Ancestral Health Part 5
- Created on Friday, 02 September 2011 20:48
Now, we are going to look at the most anticipated question about the paleolithic diet: what about all the cholesterol and saturated fat? I will discuss it, but, I don’t have to pose it as a question to the paleos. They address it. They face it head-on, and they do a fine job of handling it. They point out that cholesterol is a vital substance, present in every animal cell, and without which all animal life would cease to exist. The body makes a lot of cholesterol, far more than anyone could possibly eat. The link between high cholesterol and heart disease is just a statistical association- not a cause and effect relationship. And for some groups, such as women and the very aged, high cholesterol has never been correlated with increased heart attacks. And if cholesterol is so bad, why doesn’t it clog up the veins? Venous blood is just as cholesterol-ridden as arterial blood. Also, arteries within the cranial bones don’t get plaqued up under any circumstances either. Why not, if it’s all supposed to be caused by cholesterol?
We hear a lot about high cholesterol, but what about low cholesterol? Low cholesterol has been statistically linked to a higher risk of cancer. However, I’ll point out that the naysayers say that it’s cancer that causes low cholesterol, and not vice-versa. This remains unresolved.
There may be a greater risk of infection from low cholesterol. Dr. Uffe Ravnskov points out that in rural China, where blood cholesterol averages just 129, Hepatitis B is endemic. Also, among the very aged, there is greater resistance to deadly pneumonia among those with high cholesterol. Beyond the age of 70, high blood cholesterol is associated with reduced mortality- from all causes. It’s not far-fetched to think that cholesterol supports immunity. Low cholesterol has also been correlated with depression and anxiety.
But, how low is low? It’s common for cholesterol of 200 to be considered high and cholesterol of 150 to be considered fine, but how much difference is there between them? 150 is only 25% less than 200. Why should dropping the cholesterol level by 25% make a colossal difference in plaque formation? A 25% differential in an organic substance like cholesterol isn’t much. Is it reasonable to think that subtracting 25% from the blood concentration will affect the amount of cholesterol being deposited in the vessel walls? I doubt it.
And notwithstanding the Chinese, 150 is about as low most people will go in their blood cholesterol when they stop eating animal foods. The only way to get it substantially lower is to take drugs. And of course, that is exactly what the medical establishment wants us to do. They’re looking for an LDL cholesterol of 70 or lower. But, nobody can get to 70 or lower without drugs. It isn’t natural. The body wants more LDL cholesterol than that.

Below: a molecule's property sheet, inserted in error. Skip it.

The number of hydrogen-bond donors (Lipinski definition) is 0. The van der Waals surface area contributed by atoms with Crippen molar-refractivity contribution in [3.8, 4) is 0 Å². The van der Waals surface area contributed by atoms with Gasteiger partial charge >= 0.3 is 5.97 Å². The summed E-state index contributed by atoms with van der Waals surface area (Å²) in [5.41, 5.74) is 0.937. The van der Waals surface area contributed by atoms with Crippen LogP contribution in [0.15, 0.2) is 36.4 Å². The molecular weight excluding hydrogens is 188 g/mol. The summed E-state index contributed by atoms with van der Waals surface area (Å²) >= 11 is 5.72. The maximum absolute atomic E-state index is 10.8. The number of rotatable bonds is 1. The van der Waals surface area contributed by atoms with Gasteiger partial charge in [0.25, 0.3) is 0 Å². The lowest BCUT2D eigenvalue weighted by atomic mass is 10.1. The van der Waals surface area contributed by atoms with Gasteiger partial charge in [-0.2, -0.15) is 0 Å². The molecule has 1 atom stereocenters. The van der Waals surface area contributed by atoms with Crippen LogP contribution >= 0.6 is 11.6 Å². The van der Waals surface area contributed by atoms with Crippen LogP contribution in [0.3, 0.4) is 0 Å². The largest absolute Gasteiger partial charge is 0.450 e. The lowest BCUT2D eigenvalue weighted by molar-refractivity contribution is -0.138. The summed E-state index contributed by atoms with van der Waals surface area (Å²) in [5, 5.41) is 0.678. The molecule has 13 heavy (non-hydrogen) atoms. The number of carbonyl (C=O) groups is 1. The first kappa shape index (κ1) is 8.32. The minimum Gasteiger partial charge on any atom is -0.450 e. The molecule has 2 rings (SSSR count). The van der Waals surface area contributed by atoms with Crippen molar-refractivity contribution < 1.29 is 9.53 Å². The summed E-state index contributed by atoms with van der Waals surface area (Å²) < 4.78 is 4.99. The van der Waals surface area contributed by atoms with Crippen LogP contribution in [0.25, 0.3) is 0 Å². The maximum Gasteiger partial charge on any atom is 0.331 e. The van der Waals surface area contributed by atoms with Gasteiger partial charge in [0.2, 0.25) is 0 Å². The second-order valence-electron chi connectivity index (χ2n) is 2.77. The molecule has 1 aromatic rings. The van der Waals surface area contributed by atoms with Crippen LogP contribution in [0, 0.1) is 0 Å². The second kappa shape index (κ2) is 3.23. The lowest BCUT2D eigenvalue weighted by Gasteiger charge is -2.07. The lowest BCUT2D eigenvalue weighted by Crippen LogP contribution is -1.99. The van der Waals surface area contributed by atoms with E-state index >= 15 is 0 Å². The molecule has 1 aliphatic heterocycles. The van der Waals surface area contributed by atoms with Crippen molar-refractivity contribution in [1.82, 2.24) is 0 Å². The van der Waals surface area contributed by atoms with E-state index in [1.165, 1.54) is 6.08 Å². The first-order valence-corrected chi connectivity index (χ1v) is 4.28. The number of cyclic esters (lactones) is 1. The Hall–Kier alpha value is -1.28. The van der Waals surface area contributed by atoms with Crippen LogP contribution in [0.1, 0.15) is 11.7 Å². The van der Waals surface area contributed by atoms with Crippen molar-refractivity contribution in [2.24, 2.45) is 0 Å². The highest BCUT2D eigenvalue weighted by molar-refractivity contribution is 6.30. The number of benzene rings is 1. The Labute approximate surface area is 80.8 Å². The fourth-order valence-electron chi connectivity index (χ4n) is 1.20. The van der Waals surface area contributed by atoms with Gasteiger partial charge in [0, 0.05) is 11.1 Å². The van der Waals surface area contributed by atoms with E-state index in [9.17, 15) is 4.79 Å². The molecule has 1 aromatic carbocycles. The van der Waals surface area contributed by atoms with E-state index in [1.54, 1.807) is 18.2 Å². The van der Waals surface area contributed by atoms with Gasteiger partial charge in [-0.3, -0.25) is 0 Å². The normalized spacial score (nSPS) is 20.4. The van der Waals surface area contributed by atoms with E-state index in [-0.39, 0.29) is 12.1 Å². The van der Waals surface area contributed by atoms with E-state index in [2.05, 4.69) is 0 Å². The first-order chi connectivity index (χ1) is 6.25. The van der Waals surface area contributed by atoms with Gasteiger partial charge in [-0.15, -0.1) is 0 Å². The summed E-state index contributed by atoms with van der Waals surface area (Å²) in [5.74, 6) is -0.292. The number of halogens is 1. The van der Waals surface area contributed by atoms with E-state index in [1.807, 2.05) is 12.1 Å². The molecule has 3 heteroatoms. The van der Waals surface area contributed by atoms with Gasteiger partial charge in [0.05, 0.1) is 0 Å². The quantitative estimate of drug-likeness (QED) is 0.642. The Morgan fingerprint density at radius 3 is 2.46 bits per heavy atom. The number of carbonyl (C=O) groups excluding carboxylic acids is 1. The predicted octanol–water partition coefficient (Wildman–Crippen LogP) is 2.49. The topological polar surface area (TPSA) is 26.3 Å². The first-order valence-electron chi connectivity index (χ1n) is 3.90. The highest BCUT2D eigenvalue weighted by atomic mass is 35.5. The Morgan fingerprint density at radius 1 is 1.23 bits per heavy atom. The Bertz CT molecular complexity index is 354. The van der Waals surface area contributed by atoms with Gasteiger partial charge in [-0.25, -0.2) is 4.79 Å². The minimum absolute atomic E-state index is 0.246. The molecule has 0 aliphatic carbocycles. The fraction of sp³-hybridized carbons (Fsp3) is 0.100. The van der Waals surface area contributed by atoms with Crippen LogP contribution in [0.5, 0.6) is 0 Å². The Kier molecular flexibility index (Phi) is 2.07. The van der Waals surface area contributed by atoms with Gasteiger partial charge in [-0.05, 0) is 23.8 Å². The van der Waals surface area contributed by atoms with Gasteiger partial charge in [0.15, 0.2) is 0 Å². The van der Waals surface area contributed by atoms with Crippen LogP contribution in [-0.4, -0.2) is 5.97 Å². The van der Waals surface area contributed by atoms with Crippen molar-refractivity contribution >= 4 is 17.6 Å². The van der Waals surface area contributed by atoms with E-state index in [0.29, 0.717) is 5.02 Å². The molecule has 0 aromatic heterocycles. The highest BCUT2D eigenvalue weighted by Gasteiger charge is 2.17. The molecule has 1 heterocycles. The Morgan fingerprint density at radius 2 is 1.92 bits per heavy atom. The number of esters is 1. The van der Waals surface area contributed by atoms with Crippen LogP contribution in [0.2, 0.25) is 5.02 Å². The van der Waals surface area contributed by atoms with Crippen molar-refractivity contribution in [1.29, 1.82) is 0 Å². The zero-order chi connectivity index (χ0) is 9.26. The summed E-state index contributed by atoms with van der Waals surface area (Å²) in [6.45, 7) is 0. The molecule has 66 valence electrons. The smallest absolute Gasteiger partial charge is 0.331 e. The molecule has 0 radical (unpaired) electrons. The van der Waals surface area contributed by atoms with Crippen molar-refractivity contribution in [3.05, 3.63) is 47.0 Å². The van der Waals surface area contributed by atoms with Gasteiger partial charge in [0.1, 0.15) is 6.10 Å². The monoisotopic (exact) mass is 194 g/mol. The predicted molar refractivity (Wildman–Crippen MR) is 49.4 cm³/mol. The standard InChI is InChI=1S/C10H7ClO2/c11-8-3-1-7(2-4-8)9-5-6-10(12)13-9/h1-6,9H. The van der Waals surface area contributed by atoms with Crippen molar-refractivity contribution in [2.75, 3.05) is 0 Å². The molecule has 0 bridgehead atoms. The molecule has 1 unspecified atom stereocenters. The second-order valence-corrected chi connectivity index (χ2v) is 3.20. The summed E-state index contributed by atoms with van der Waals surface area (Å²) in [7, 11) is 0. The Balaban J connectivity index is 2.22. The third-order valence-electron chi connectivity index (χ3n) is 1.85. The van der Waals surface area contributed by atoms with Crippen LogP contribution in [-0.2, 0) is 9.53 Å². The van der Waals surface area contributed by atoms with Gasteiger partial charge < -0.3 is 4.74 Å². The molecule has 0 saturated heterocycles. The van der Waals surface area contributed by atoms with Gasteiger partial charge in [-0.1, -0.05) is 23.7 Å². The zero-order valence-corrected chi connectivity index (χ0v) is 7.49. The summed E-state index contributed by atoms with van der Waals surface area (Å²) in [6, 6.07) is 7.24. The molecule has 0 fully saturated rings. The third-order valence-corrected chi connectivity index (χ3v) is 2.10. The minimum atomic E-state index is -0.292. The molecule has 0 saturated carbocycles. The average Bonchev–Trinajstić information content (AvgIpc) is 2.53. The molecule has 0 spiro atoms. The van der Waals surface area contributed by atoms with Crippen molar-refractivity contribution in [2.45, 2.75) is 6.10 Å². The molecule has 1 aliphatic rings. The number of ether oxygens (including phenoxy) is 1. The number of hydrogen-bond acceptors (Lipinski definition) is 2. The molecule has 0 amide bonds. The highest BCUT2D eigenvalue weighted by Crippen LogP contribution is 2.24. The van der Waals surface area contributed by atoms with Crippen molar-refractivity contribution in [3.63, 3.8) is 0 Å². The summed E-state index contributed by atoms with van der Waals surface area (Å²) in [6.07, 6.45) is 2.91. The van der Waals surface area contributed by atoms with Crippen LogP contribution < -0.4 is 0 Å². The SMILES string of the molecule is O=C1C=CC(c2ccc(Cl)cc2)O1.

So, the medical establishment is telling us that the human body is dangerously defective in that it makes too much cholesterol, and the only way to get it down to a safe level is to take powerful drugs that slam the liver hard and prevent it from doing what it wants to do, which is to make cholesterol. To be healthy, we have to knock out our livers. It’s a very morbid view of life and of health.
The Life Extension Foundation does not champion super-low cholesterol. They think that total blood cholesterol should be between 150 and 180 and definitely not below 150. Last checked, my total cholesterol was 161. And my LDL cholesterol was 92 (where less than 100 is considered right for those without heart disease). Considering all the positive roles of cholesterol in the body: as a steroid hormone precursor, as a cell membrane insulator, as a nerve cell facilitator (there is lots of cholesterol in the brain, and the brain makes its own cholesterol), as an immune booster, a mood elevator, and more, it’s possible that cholesterol has a useful, guarding effect even in heart disease, and that the deposition of cholesterol in the vessel walls is protective. That would make cholesterol a marker for heart disease but not a cause of it.
This is a crucial issue, and I applaud the paleos for standing up to the medical establishment and taking them on. Clearly, it's awful, and I mean criminal, that millions of Americans are being laden and burdened with dangerous statin drugs all on the basis of a blood test. I believe that the harm from these drugs is far greater than any potential good they can do. Dr. Uffe Ravnskov, of Sweden, a leading cholesterol skeptic, points out that, even granting the most favorable interpretation of the statin studies, 100 people would have to take statins for 10 years in order for 1 of them to avoid having a heart attack. He also points out that even this miniscule effect has no relation to cholesterol lowering. His book, The Cholesterol Myths, is well worth reading.
I heartily applaud Dr. Ravnskov, and I consider him a medical hero. He’s a lot smarter than the mindless, medical zombies who prescribe statins all day long.